At Zemanta we love Apache Lucene/Solr. Our recommendation engine is built upon it and in our experience, Lucene/Solr is a very fast and solid piece of software. While our index is not that big (several tens of milions of documents), our queries are quite complex. Since our users expect their recommendations returned within a couple of hundredths of milliseconds, our greatest scalability issues are response times. For now, we have avoided the need for sharding by implementing a custom extension to Lucene/Solr that enables us to search the index using multiple cores, where each of the cores processes different part of the index simultaneously. This solution provided us with shorter response times without the need for dealing with index partitioning. But our index is growing faster than the number of cores we have available in our servers. Therefore we plan to start using SolrCloud this year, so that we continue to provide fast response times while being able to greatly increase the pool of news articles and blog posts that we can recommend to our users.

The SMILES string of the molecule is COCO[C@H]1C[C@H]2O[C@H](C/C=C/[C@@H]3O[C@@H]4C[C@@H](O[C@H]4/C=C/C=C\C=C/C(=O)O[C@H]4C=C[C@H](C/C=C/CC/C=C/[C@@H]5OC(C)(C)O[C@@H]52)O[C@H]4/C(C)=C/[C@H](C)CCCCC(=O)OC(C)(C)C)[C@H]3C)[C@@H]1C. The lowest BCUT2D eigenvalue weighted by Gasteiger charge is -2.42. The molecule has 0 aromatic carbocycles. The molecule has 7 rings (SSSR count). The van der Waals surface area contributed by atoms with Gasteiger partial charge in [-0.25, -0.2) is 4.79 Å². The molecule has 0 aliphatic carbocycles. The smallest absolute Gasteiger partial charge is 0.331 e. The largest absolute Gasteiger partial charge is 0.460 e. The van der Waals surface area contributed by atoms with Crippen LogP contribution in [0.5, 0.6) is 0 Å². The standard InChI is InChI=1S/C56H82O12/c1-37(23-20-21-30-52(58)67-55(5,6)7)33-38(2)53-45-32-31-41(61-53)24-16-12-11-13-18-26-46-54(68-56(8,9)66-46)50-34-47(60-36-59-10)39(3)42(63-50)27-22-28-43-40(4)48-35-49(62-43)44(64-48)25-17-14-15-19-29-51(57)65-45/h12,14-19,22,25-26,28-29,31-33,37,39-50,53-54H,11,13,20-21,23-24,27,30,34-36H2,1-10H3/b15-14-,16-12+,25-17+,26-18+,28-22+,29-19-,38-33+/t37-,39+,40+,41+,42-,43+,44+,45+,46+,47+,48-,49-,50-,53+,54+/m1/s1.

The New SolrCloud: Overview

Just the other day we wrote about Sensei, the new distributed, real-time full-text search database built on top of Lucene and here we are again writing about another "new" distributed, real-time, full-text search server also built on top of Lucene: SolrCloud.